Can't buy at Home Depot

BMHA employees used to go to Home Depot for many last minute items – everything from batteries to work gloves to kitchen cabinets and floor tile. But that stopped in mid-2017.

Home Depot prices were often the best around for items the BMHA didn't have price agreements for, several current and former employees said.

Two packages of Armstrong floor tile the BMHA purchased from Home Depot in March 2017, for example, cost $32.40 each. Three more packages of the same tile bought a few months later from Sherwin Williams cost $45 per package, the BMHA records show.

Eighty-four door stops purchased from Home Depot cost $1.14 each. Another 224 purchased throughout the year from Len-Co Lumber and ABC Hardware ranged from $2.16 to $4.82 each, BMHA records show.

BMHA spent $28,376 on 239 purchases made at Home Depot from Jan. 1 though May 25, 2017, records show. But then the buying stopped.

Home Depot was no longer issuing BMHA credit.

BMHA management hasn't discussed the situation with Home Depot, but "from comments I've gotten, it's basically Home Depot is frustrated payments are taking some time, and they just discontinued," Candelario said.

Slow payments weren't the problem, a Home Depot spokeswoman said.

"We looked into this and there are not any buyers on their commercial card account which is why they can’t make a purchase," said Margaret W. Smith,  with Home Depot's corporate communication office.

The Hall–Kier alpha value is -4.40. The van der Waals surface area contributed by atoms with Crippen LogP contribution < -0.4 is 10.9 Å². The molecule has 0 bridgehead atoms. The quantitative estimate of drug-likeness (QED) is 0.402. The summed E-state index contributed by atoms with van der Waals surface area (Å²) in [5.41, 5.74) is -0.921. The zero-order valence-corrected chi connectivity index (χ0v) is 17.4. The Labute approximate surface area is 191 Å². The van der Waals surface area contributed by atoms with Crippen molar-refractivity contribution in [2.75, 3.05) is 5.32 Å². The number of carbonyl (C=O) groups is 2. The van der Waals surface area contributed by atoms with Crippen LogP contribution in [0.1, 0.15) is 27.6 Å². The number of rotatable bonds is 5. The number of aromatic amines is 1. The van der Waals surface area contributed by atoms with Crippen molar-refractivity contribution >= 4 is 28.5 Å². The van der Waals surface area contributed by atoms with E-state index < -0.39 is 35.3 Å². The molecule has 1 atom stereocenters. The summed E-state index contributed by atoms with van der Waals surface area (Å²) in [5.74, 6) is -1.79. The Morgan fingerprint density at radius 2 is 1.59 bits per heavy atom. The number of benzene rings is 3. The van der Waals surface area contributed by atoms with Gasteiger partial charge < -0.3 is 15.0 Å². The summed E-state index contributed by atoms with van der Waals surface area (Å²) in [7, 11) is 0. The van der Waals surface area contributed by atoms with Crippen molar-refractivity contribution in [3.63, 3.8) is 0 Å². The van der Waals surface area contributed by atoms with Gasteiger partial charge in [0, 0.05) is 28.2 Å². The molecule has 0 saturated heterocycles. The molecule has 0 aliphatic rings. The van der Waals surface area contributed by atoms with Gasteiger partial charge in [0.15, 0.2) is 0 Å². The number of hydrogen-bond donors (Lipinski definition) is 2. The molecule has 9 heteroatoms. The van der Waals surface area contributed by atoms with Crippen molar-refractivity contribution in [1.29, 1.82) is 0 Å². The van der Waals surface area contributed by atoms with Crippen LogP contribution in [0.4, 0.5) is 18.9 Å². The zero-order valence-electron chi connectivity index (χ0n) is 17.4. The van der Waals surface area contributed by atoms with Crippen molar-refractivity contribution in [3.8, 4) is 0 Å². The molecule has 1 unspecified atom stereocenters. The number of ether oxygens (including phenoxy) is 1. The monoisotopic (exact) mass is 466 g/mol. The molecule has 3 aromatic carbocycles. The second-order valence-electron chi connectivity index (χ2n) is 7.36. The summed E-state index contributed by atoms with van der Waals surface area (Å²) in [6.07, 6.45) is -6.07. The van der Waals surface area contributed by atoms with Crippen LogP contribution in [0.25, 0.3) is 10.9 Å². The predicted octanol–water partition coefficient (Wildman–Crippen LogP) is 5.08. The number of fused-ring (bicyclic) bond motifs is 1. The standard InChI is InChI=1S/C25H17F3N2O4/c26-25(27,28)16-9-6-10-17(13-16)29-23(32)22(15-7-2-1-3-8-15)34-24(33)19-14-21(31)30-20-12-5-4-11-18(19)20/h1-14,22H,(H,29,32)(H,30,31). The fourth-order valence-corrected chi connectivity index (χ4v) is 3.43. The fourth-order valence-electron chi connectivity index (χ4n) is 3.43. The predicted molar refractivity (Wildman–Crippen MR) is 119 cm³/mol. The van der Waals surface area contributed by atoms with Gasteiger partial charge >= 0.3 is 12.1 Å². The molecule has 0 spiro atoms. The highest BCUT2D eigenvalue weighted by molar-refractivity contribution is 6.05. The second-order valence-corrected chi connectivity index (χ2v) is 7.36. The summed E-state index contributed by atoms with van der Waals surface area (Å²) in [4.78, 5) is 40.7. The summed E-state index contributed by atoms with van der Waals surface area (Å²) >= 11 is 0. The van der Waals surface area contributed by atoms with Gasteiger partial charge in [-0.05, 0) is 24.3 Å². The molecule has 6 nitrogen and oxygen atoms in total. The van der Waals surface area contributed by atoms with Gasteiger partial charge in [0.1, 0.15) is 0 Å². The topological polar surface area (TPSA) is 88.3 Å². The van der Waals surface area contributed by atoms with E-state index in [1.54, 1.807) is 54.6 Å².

The problem seems to be similar to the situation with the price agreements that were not rebid. When an employee whose name was attached to the BMHA's Home Depot credit card retired, no one was named to replace him on the account.

City, county get better deals

About 10 percent of items on the BMHA purchasing report appear to have been individually bid or covered by remaining price agreements.  But even then, the BMHA hasn't necessarily gotten the best price around, The News found.

The housing authority, for example, bid out and purchased 225 garbage/recycling totes in 2017. The cost of the totes, with shipping and delivery costs, was just over $13,000 – representing $48 per tote and as much as $13.50 in additional freight and delivery charges per bin,  bringing the per tote charge to as high as $61.50, records show.

The City of Buffalo – which orders thousands of totes annually – paid $43.10 per tote, including shipping, in 2017, according to city records. Under an updated contract, the 2018 city rate is $48.35, also with shipping included in that fee.